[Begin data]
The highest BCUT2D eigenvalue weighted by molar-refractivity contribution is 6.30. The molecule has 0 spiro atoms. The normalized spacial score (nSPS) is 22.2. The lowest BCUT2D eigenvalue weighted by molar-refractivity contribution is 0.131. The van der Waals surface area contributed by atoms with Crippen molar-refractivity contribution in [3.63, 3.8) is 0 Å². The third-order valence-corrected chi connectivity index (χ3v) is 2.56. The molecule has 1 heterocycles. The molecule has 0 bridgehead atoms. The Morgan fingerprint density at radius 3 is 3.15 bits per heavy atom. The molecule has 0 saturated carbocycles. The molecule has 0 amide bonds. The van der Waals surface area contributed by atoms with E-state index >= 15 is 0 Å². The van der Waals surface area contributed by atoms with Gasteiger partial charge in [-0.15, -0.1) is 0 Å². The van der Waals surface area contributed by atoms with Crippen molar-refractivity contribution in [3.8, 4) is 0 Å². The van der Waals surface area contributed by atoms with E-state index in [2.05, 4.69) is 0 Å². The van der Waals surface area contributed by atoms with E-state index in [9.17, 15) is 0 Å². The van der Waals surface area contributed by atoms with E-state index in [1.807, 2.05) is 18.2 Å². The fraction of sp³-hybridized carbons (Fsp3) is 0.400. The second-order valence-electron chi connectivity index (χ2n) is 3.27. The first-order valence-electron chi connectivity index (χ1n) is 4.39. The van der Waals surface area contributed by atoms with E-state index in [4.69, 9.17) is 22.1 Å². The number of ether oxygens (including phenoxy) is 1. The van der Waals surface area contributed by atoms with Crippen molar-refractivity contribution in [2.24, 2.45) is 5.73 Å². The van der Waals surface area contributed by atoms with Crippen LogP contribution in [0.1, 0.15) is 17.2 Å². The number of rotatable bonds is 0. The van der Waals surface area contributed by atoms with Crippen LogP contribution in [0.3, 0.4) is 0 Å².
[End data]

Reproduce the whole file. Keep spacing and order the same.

The highest BCUT2D eigenvalue weighted by molar-refractivity contribution is 6.30. The molecule has 0 spiro atoms. The normalized spacial score (nSPS) is 22.2. The lowest BCUT2D eigenvalue weighted by molar-refractivity contribution is 0.131. The van der Waals surface area contributed by atoms with Crippen molar-refractivity contribution in [3.63, 3.8) is 0 Å². The third-order valence-corrected chi connectivity index (χ3v) is 2.56. The molecule has 1 heterocycles. The molecule has 0 bridgehead atoms. The Morgan fingerprint density at radius 3 is 3.15 bits per heavy atom. The molecule has 0 saturated carbocycles. The molecule has 0 amide bonds. The van der Waals surface area contributed by atoms with E-state index >= 15 is 0 Å². The van der Waals surface area contributed by atoms with Gasteiger partial charge in [-0.15, -0.1) is 0 Å². The van der Waals surface area contributed by atoms with Crippen molar-refractivity contribution in [3.8, 4) is 0 Å². The van der Waals surface area contributed by atoms with E-state index in [2.05, 4.69) is 0 Å². The van der Waals surface area contributed by atoms with E-state index in [9.17, 15) is 0 Å². The van der Waals surface area contributed by atoms with E-state index in [1.807, 2.05) is 18.2 Å². The fraction of sp³-hybridized carbons (Fsp3) is 0.400. The second-order valence-electron chi connectivity index (χ2n) is 3.27. The first-order valence-electron chi connectivity index (χ1n) is 4.39. The van der Waals surface area contributed by atoms with E-state index in [4.69, 9.17) is 22.1 Å². The number of ether oxygens (including phenoxy) is 1. The van der Waals surface area contributed by atoms with Crippen molar-refractivity contribution in [2.24, 2.45) is 5.73 Å². The van der Waals surface area contributed by atoms with Crippen LogP contribution in [0.1, 0.15) is 17.2 Å². The number of rotatable bonds is 0. The van der Waals surface area contributed by atoms with Crippen LogP contribution in [0.3, 0.4) is 0 Å².